MIT via Vimeo
MIT via Vimeo

This 2000-Pound Sculpture Can Be Moved With a Fingertip

MIT via Vimeo
MIT via Vimeo

The greatest mystery of Easter Island’s iconic Moai statues is how they were transported from one end of the island to the other without the use of modern technology. The natives insisted to Dutch explorers that the stone behemoths walked themselves, and while this may sound like silly superstition, some clever physics can show how it was possible.

The McKnelly Megalith, erected on MIT’s front lawn last spring by students of the university’s Megalithic Robotics class, demonstrates how massive objects can be moved using minimum force. The structure was built over the course of a few weeks using fiber-glass enforced concrete and a soft foam core. At 2000 pounds, it’s considerably lighter than the 82-ton Moai of Easter Island, but the fact that it can be adjusted with just the push of a finger is still an extraordinary feat. 

Megaliths like MIT’s structure and the Easter Island statues are specially designed to be rolled or shimmied across long distances using carefully calculated movements. As long as the center of the object’s mass is positioned in just the right place, it should be able to be moved with relative ease regardless of its weight.

The way this method could have been used on Easter Island close to 1000 years ago is detailed on MIT Architecture’s website: "In a similar manner to how one might shimmy a refrigerator into place, the Moai were pulled back and forth by ropes, employing momentum to transport these unwieldy megaliths. This (re)discovery brings new meaning to the folklore that the statues 'walked themselves.'"

MIT’s megalith was erected in a similar fashion. At a rate of about 300 feet per hour, a small team teetered the piece to its final position and then hoisted it upright using a rope.

Constructing a full-sized megalith for the university was never intended to be part of the class curriculum. In the spring semester, teaching assistant Carrie Lee McKnelly lost both her parents to a fire, and the students decided to build the structure in their honor. Megaliths are traditionally made to commemorate deceased ancestors, so the project is both a touching tribute and a clever demonstration of ancient architecture.

[h/t: Fast Co. Design]

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NASA, Getty Images
Watch Apollo 11 Launch
Vice President Spiro Agnew and former President Lyndon Johnson view the liftoff of Apollo 11
Vice President Spiro Agnew and former President Lyndon Johnson view the liftoff of Apollo 11
NASA, Getty Images

Apollo 11 launched on July 16, 1969, on its way to the moon. In the video below, Mark Gray shows slow-motion footage of the launch (a Saturn V rocket) and explains in glorious detail what's going on from a technical perspective—the launch is very complex, and lots of stuff has to happen just right in order to get a safe launch. The video is mesmerizing, the narration is informative. Prepare to geek out about rockets! (Did you know the hold-down arms actually catch on fire after the rocket lifts off?)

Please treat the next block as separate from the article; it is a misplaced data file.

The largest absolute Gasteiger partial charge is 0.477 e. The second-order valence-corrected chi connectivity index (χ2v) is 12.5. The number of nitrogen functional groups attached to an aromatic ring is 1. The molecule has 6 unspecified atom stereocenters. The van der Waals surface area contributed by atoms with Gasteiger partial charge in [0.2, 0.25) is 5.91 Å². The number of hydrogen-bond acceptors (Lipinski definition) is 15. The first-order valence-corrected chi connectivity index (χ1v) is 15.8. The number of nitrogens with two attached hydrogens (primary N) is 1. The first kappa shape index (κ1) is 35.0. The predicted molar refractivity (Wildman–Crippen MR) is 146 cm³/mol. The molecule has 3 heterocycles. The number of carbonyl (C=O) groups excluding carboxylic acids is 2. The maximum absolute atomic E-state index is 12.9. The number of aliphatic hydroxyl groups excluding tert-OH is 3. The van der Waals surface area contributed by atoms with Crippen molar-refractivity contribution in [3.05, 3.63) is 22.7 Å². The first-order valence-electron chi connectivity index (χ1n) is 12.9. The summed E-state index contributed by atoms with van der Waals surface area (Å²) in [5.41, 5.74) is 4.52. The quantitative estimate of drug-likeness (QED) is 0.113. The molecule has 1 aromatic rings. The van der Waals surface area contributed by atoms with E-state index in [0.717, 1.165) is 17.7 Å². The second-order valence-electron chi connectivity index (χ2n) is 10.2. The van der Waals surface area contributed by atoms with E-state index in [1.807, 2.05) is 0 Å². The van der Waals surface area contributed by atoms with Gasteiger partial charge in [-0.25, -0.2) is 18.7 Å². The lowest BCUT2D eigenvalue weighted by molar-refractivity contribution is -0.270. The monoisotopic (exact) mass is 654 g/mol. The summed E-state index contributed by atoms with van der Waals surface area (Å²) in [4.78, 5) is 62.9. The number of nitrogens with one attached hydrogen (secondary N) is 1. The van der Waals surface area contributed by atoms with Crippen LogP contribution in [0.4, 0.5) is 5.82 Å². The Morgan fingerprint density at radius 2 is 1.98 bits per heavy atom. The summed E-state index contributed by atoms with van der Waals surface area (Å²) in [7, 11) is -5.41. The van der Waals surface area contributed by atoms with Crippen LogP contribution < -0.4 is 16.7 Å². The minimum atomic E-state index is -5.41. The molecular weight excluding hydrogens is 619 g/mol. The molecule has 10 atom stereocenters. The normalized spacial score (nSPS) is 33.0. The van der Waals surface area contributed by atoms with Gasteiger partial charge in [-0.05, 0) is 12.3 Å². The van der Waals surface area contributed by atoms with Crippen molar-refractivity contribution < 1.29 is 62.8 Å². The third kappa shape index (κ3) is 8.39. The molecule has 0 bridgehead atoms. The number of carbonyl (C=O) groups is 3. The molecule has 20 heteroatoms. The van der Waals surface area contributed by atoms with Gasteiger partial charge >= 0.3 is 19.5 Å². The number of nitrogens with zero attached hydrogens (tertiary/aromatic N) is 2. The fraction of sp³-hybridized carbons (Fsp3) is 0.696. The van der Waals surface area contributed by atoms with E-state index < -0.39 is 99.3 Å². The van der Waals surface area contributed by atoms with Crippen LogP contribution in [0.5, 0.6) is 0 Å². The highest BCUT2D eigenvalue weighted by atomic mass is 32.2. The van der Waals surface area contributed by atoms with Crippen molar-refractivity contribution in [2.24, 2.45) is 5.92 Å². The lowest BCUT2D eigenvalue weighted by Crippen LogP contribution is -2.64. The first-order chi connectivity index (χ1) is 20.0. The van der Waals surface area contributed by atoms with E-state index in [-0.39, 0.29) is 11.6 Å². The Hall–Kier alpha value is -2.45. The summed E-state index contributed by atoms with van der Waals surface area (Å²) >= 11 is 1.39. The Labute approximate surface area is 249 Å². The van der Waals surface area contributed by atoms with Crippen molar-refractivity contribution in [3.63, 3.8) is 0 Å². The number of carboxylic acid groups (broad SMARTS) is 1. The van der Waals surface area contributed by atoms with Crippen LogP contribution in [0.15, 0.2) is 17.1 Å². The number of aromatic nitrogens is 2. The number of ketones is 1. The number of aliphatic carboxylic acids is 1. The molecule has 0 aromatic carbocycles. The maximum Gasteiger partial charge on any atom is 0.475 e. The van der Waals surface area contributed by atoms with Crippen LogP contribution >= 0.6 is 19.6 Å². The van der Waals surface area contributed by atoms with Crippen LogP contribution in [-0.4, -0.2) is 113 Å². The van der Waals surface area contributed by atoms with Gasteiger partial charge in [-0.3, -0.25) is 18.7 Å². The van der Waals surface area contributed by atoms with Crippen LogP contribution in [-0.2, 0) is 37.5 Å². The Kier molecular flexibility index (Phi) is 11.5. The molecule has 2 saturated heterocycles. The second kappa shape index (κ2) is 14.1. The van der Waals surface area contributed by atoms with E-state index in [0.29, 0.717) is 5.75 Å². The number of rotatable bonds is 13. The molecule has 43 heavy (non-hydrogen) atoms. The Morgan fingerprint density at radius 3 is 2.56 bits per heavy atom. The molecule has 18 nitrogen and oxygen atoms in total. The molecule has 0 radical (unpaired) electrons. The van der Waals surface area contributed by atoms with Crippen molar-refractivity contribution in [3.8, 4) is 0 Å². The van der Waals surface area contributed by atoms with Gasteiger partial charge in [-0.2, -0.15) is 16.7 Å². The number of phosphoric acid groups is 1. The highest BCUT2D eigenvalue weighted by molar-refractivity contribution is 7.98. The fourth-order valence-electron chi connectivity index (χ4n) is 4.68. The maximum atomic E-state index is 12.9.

Apollo 11 Saturn V Launch (HD) Camera E-8 from Spacecraft Films on Vimeo.

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Romano D’Agostini, Giorgio Cargnel, Soprintendenza Speciale di Roma
Utility Workers May Have Found One of Rome’s First Churches
Romano D’Agostini, Giorgio Cargnel, Soprintendenza Speciale di Roma
Romano D’Agostini, Giorgio Cargnel, Soprintendenza Speciale di Roma

The remains of what may have been one of Rome’s earliest Christian churches were accidentally discovered along the Tiber River during construction, The Local reports. The four-room structure, which could have been built as early as the 1st century CE, was unearthed by electrical technicians who were laying cables along the Ponte Milvio.

The newly discovered structure next to the river
Romano D’Agostini, Giorgio Cargnel, Soprintendenza Speciale di Roma

No one is sure what to make of this “archaeological enigma shrouded in mystery,” in the words of Rome’s Archaeological Superintendency. Although there’s no definitive theory as of yet, experts have a few ideas.

The use of colorful African marble for the floors and walls has led archaeologists to believe that the building probably served a prestigious—or perhaps holy—function as the villa of a noble family or as a Christian place of worship. Its proximity to an early cemetery spawned the latter theory, since it's common for churches to have mausoleums attached to them. Several tombs were found in that cemetery, including one containing the intact skeleton of a Roman man.

Marble flooring
Romano D’Agostini, Giorgio Cargnel, Soprintendenza Speciale di Roma

A tomb
Romano D’Agostini, Giorgio Cargnel, Soprintendenza Speciale di Roma1

The walls are made of brick, and the red, green, and beige marble had been imported from Sparta (Greece), Egypt, and present-day Tunisia, The Telegraph reports.

As The Local points out, it’s not all that unusual in Rome for archaeological discoveries to be made by unsuspecting people going about their day. Rome’s oldest aqueduct was found by Metro workers, and an ancient bath house and tombs were found during construction on a new church.

[h/t The Local]

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